Bolivia
national football team (Selección de fútbol de Bolivia), also known as La Verde or Los Altiplanicos, has represented Bolivia
Bolivia
in international football since 1926. Organized by the Bolivian Football Federation (FBF)[A] it is one of the 10 members of FIFA's South American Football Confederation (CONMEBOL). After playing in the 1930 and 1950 World Cups, they qualified just once—in 1994. There, playing champions Germany
Germany
in the tournament's opening game in Chicago, Bolivia
Bolivia
outplayed the Germans in the first half. Eventually lost 1–0 as Lothar Matthaus laid a cheap shot on Marco Etcheverry. Marco Etcheverry, considered the nation's best player of the 1990s, foolishly retaliated and got sent off just three minutes after coming on as a substitute. Jurgen Klinsman scored the winner on a very questionable play
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Nigeria National Football Team
The Nigeria
Nigeria
national football team represents Nigeria
Nigeria
in international association football and is controlled by the Nigeria
Nigeria
Football Federation (NFF). They are three time Africa Cup of Nations
Africa Cup of Nations
winners, with their last title in 2013, after defeating Burkina Faso
Burkina Faso
in the final. In April 1994, the Super Eagles was ranked 5th in the FIFA
FIFA
World Rankings, the highest FIFA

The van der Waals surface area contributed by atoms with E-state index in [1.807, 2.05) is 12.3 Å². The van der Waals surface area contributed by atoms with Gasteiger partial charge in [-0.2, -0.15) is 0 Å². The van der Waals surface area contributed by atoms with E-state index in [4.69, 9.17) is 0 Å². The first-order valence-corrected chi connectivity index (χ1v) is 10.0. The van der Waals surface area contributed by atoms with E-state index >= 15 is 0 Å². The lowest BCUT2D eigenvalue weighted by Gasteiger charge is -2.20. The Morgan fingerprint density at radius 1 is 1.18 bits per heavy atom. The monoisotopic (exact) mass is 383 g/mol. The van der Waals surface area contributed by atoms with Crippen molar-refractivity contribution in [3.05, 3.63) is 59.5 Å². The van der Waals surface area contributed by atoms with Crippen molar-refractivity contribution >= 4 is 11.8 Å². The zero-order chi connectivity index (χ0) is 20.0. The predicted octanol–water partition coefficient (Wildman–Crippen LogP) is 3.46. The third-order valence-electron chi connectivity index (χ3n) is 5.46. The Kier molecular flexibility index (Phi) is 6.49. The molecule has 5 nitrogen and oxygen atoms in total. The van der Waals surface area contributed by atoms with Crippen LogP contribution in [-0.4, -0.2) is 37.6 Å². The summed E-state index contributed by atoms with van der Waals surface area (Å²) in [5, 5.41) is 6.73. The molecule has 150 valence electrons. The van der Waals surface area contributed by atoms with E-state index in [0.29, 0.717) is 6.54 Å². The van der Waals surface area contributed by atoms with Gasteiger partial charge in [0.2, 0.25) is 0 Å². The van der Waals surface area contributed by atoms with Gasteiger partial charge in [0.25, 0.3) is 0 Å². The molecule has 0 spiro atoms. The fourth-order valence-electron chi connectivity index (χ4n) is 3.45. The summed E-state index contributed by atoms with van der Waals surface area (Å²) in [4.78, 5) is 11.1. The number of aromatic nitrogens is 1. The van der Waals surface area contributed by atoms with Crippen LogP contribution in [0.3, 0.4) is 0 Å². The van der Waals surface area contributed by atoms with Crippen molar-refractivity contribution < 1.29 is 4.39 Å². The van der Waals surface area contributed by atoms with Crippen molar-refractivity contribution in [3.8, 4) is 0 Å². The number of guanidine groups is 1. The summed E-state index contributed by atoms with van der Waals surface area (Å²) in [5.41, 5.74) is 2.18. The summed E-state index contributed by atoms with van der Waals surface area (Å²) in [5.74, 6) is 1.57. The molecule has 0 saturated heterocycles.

FIFA
ranking position ever achieved by an African football team. Throughout history, the team has qualified for six of the last seven FIFA
FIFA
World Cups (as of 2018), missing only the 2006 FIFA World Cup
FIFA World Cup
hosted in Germany, and have reached the round of 16 three times. They were the only African team to qualify for both the 2014 and 2018 tournaments
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American Cup
The American Cup (also known as the American Football Association Cup and the American Federation Cup) was the first major U.S. soccer competition open to teams beyond a single league. It was first held in 1885. In the 1910s, it gradually declined in importance with the establishment of the National Challenge Cup. It was last held in 1924. The trophy was made by Gaven Spence & Co. and is described as "a very elegant sterling silver trophy. It is a vase about thirteen inches high surmounted by a Roman athlete. On either side is a foot ball and goal post, while in front on a large shield is the inscription".[1]Contents1 History 2 List of champions 3 References 4 External linksHistory[edit] Founded in 1884, the American Football Association (AFA) was the first non-league organizing body in the United States
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Colombia National Football Team
The Colombia
Colombia
national football team (Spanish: Selección de fútbol de Colombia) represents Colombia
Colombia
in international football competitions and is overseen by the Colombian Football Federation. It is a member of the CONMEBOL
CONMEBOL
and is currently ranked thirteenth in the FIFA World Rankings.[3] The team are nicknamed Los Cafeteros due to the coffee production in their country. Since the mid-1980s, the national team has been a symbol fighting the country's negative reputation. This has made the sport popular and made the national team a sign of nationalism, pride and passion for many Colombians worldwide. Colombia
Colombia
is known for having a passionate fan base.[4][5] Colombia
Colombia
had its strongest period during the 1990s